SATURDAY, Feb. 19 (HealthDay News) -- Many young baseball players, parents and coaches have serious misconceptions about the causes of pitching-related elbow injuries and the benefits of having a common elbow procedure called Tommy John surgery, according to a new survey.
Ulnar collateral ligament reconstruction is the medical term for the surgery, named after former Major League pitcher Tommy John, the first professional athlete to successfully undergo the procedure.
"Despite the recognized risk of pitch type and amount of pitches, nearly a third of those we surveyed did not believe pitch counts were a risk factor for injury," the survey's lead author, Dr. Christopher Ahmad of Columbia University's Center for Shoulder, Elbow and Sports Medicine, said in a news release from the American Orthopaedic Society for Sports Medicine.
"Even more disturbing was the fact that a quarter of players and coaches thought that a pitcher's performance could be enhanced by having a Tommy John surgery," Ahmad said.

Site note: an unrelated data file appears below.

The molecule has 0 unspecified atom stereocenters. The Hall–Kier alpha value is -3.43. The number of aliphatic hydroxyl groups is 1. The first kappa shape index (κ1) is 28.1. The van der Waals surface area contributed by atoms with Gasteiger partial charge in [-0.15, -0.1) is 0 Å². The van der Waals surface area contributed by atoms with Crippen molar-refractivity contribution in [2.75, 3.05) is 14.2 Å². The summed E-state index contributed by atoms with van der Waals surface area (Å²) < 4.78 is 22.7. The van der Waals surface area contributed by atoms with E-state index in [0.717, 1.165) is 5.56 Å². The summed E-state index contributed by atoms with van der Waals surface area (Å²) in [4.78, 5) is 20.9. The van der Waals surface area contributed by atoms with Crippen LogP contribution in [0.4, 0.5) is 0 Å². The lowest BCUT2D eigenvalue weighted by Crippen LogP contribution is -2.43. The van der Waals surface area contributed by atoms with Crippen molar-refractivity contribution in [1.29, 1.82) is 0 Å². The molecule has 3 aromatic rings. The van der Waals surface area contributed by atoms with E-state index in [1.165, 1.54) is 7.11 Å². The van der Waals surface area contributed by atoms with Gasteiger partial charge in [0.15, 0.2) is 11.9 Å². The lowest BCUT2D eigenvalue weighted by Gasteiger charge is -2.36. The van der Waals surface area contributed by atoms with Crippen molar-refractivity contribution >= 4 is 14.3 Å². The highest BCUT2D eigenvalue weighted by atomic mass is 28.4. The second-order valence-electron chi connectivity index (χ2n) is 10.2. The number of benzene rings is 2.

He and his colleagues surveyed 189 players, 15 coaches and 31 parents. They described as alarming their finding that 51 percent of high school players believed elbow surgery should be performed even if a player doesn't have an injury, with the sole goal of improving performance.
The survey also revealed that 31 percent of coaches, 28 percent of players and 25 percent of parents did not relate pitch type with injury risk, and that 31 percent of coaches did not believe that the number of pitches thrown was a risk factor for elbow ligament injury.
A substantial percentage of survey participants also believed that a player's control and velocity of pitches could be improved by having Tommy John surgery.
The findings were to be presented Feb. 19 at the society's Specialty Day program in San Diego.
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